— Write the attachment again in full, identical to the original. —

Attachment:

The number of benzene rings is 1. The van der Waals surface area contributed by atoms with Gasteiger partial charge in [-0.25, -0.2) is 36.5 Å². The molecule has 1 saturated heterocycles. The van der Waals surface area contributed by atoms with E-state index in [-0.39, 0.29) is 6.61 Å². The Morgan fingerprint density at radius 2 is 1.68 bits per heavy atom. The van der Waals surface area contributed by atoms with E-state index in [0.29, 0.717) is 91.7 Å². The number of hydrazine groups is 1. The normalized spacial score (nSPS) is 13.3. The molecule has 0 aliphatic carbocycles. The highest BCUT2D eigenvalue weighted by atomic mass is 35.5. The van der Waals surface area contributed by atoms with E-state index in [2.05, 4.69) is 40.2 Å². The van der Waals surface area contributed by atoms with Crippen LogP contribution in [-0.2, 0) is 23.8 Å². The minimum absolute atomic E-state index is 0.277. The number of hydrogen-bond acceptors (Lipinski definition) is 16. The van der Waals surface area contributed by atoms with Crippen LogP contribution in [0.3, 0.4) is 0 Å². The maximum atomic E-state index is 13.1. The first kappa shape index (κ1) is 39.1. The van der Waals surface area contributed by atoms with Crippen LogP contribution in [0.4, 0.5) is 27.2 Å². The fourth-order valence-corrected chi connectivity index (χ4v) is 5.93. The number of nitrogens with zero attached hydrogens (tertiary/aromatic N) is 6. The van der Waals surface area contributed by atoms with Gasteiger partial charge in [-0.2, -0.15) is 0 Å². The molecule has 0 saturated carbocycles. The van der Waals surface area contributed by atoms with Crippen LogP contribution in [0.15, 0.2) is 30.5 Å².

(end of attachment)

The number of benzene rings is 1. The van der Waals surface area contributed by atoms with Gasteiger partial charge in [-0.25, -0.2) is 36.5 Å². The molecule has 1 saturated heterocycles. The van der Waals surface area contributed by atoms with E-state index in [-0.39, 0.29) is 6.61 Å². The Morgan fingerprint density at radius 2 is 1.68 bits per heavy atom. The van der Waals surface area contributed by atoms with E-state index in [0.29, 0.717) is 91.7 Å². The number of hydrazine groups is 1. The normalized spacial score (nSPS) is 13.3. The molecule has 0 aliphatic carbocycles. The highest BCUT2D eigenvalue weighted by atomic mass is 35.5. The van der Waals surface area contributed by atoms with E-state index in [2.05, 4.69) is 40.2 Å². The van der Waals surface area contributed by atoms with Crippen LogP contribution in [-0.2, 0) is 23.8 Å². The minimum absolute atomic E-state index is 0.277. The number of hydrogen-bond acceptors (Lipinski definition) is 16. The van der Waals surface area contributed by atoms with Crippen LogP contribution in [0.3, 0.4) is 0 Å². The maximum atomic E-state index is 13.1. The first kappa shape index (κ1) is 39.1. The van der Waals surface area contributed by atoms with Crippen LogP contribution in [0.4, 0.5) is 27.2 Å². The fourth-order valence-corrected chi connectivity index (χ4v) is 5.93. The number of nitrogens with zero attached hydrogens (tertiary/aromatic N) is 6. The van der Waals surface area contributed by atoms with Gasteiger partial charge in [-0.2, -0.15) is 0 Å². The molecule has 0 saturated carbocycles. The van der Waals surface area contributed by atoms with Crippen LogP contribution in [0.15, 0.2) is 30.5 Å².